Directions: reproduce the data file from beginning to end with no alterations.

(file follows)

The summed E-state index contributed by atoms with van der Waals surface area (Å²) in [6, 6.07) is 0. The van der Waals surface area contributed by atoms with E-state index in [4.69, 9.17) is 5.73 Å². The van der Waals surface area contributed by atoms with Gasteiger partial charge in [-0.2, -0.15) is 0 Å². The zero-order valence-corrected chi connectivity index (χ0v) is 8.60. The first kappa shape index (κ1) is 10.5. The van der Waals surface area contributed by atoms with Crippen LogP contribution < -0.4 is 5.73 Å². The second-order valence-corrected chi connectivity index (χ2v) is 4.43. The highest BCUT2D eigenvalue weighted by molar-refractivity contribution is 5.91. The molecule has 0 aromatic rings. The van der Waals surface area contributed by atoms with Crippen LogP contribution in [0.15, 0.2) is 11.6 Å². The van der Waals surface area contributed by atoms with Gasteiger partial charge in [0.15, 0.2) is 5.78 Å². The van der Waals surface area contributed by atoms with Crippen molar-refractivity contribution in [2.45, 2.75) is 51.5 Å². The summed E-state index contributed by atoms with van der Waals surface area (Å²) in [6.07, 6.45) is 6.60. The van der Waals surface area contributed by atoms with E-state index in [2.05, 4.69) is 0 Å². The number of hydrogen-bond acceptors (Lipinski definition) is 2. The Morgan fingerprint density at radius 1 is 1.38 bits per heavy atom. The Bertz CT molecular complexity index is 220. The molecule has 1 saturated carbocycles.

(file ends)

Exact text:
The summed E-state index contributed by atoms with van der Waals surface area (Å²) in [6, 6.07) is 0. The van der Waals surface area contributed by atoms with E-state index in [4.69, 9.17) is 5.73 Å². The van der Waals surface area contributed by atoms with Gasteiger partial charge in [-0.2, -0.15) is 0 Å². The zero-order valence-corrected chi connectivity index (χ0v) is 8.60. The first kappa shape index (κ1) is 10.5. The van der Waals surface area contributed by atoms with Crippen LogP contribution < -0.4 is 5.73 Å². The second-order valence-corrected chi connectivity index (χ2v) is 4.43. The highest BCUT2D eigenvalue weighted by molar-refractivity contribution is 5.91. The molecule has 0 aromatic rings. The van der Waals surface area contributed by atoms with Crippen LogP contribution in [0.15, 0.2) is 11.6 Å². The van der Waals surface area contributed by atoms with Gasteiger partial charge in [0.15, 0.2) is 5.78 Å². The van der Waals surface area contributed by atoms with Crippen molar-refractivity contribution in [2.45, 2.75) is 51.5 Å². The summed E-state index contributed by atoms with van der Waals surface area (Å²) in [6.07, 6.45) is 6.60. The van der Waals surface area contributed by atoms with E-state index in [2.05, 4.69) is 0 Å². The number of hydrogen-bond acceptors (Lipinski definition) is 2. The Morgan fingerprint density at radius 1 is 1.38 bits per heavy atom. The Bertz CT molecular complexity index is 220. The molecule has 1 saturated carbocycles.